• Long form storytelling: Tarbell is a great platform for rich, long-form publishing. Hadiya’s Friends and His Saving Grace use custom processors to pull data from the Chicago Tribune CMS and significantly upgrade the online presentation using carefully crafted CSS and Javascript.
  • Graphics: The Tribune graphics department has used Tarbell (with minimal intervention from the apps team) to develop infographics about the conversion of Chicago’s United Center from ice rink to basketball court, and a deep dive into problems with Boeing’s Dreamliner airplane. These are “just” mobile-friendly translations of print graphics. They are also amongst our most successful and popular projects.
  • Data apps: The apps team is using Tarbell to track school closings and school utilization in Chicago Public Schools using Google Fusion Tables and Google Maps. The school utilization site demonstrates the ease with which other libraries and HTML templates (in this case, Derek Eder’s searchable map template) can be integrated into Tarbell projects.
  • Timelines and galleries: Chicago Gunrunning uses Tarbell to create a series of slides, dramatizing a real case in which guns were moved from a gun show in Indianapolis to Chicago. That project came about after I was approached by a reporter and asked her to put her data into a Google spreadsheet just so I could see. I quickly realized once I saw the data that we could set up a Tarbell project and create a slideshow out of the data. This project became the basis of a new tool to routinely generate these map + text slideshows. We named it TACO after folks in the newsroom kept asking about the “taco tool” used create Kevin Pang’s Fox Valley Taco Tour.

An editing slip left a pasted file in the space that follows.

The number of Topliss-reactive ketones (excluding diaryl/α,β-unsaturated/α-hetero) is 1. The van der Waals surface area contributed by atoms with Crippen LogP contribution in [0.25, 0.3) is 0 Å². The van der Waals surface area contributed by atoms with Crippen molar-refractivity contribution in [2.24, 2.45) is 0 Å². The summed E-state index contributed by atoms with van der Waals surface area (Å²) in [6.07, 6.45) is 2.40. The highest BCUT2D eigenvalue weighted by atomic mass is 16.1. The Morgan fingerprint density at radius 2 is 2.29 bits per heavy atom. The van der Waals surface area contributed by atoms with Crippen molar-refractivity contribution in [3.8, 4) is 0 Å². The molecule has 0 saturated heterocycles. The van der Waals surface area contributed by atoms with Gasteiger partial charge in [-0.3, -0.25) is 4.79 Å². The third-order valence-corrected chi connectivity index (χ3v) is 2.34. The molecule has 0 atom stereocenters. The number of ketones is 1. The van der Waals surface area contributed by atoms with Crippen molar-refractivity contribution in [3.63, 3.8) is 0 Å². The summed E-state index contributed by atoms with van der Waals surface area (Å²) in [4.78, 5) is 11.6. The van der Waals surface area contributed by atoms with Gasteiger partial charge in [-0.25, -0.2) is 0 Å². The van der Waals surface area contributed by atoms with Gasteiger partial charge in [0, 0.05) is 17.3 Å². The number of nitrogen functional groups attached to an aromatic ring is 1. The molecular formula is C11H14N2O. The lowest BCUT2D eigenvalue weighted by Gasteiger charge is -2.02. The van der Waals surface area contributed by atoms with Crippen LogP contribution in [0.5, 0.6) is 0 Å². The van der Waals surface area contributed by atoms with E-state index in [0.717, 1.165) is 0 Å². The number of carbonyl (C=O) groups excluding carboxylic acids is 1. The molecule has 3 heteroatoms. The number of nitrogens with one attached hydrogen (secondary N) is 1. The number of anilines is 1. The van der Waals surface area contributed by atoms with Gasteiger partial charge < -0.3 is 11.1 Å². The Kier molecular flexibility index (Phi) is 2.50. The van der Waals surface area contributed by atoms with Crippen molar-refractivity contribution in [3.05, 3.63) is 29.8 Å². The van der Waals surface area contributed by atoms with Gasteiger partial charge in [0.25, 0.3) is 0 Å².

What’s Next?

We had our first official release the other day, version 1.0 beta-1.

During the next two weeks, the Tribune apps team will be deploying the new open source template to people on the graphics desk. We’re planning on a second beta release in mid-June with expanded documentation and a smoother authentication workflow. We hope to have a release candidate or final release by mid-July with more flexible deployment options and better code testing.

We’re happy to hear your thoughts about using and improving Tarbell, so drop us a line at newsapps@tribune.com.




  • David Eads

    David Eads is a news applications developer at ProPublica Illinois, where he combines journalism with software development. Ever since he built the website for his high school newspaper in 1996, Eads knew he wanted to work at the intersection of media and technology. He moved to Chicago for college in 1999, studying physics at North Park University. During school he helped found the Invisible Institute, where he also maintained a blog about Chicago public housing called The View From The Ground. He later helped create FreeGeek Chicago, a community-based computer recycling organization and the Supreme Chi-Town Coding Crew, a weekly workshop to teach data journalism. He’s also worked on visual journalism teams at the Chicago Tribune and, most recently, at NPR Visuals.


Current page